Chemistry is difficult to learn. Walk into any chemistry classroom, and you’ll be soon confronted with many abstract concepts. Abstract ideas have no physical form, and as a result, they are difficult to understand.
Curriculum, Pedagogy & Grading Resources (NGSS, Modeling, CER, SBG...)
This post is the second installment in a series called “SBG Hacks". In this part, I will explain my automated reassessment system.
Developing PCK requires a certain level of subject matter knowledge, and teachers have a different understanding of subject matter than a person who specializes in that same field. A chemistry teacher and a ‘practicing’ chemist both have subject matter knowledge in chemistry; however, the knowledge is applied differently.
I am sharing a hack I use in my standards based grading (SBG) classroom to help things run more smoothly.
Like many members of the ChemEd X community, I am working with colleagues to teach and assess the Next Generation Science Standards in our high school’s general chemistry course. We are invested in engaging our students in Three-Dimensional Learning. This article aims to introduce readers to four of the high-impact shifts in mindset and practices we believe are helping our students learn to be better scientists.
This strategy has been very helpful in establishing relevance to topics taught and in making connections between topics taught within a unit. It also provides a way for students to ask questions and make written explanations of phenomena, which are “Science and Engineering Practices” of NGSS.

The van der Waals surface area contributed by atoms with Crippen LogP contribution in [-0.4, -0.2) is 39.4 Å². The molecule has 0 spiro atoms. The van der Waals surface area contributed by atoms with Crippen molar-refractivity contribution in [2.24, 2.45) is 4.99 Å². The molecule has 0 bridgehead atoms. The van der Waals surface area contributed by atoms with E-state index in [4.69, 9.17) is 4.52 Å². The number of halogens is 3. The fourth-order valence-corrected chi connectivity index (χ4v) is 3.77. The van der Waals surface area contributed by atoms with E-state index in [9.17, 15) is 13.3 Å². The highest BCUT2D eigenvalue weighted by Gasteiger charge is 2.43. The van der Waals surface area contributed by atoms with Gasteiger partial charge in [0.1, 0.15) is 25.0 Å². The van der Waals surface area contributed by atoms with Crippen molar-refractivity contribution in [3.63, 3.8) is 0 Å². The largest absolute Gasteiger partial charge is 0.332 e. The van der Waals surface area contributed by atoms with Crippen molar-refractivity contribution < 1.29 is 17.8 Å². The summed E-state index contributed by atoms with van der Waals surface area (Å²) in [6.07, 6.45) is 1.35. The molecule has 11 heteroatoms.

Given a guiding question, students determined what they wanted to test, did the experiment and got their CER boards ready for review. Instead of a regular argumentation session, we had a glow and grow session, where students had to provide positive and negative feedback for each board.
A paper that is peer reviewed multiple times garners enormous amounts of feedback to the student that one teacher cannot provide. This site offers a manageable system to do just that without overwhelming the teacher with the task of grading.
Although each individual educator has their own approach to improving their curriculum, many will be spending their time off aligning their curriculum to the Next Generation Science Standards. The idea of revising curriculum for each and every course can be daunting as educators try to identify a common theme that can be applied throughout the entire department. So where do we start? How do we thread a common theme for the professional development provided in our subject area?
It is the time of year that content exams loom large and student stress is high. A few years ago I decided to ditch the typical review packet for something else - an open ended, student led, collaborative concept mapping project and I am never going back to the old way!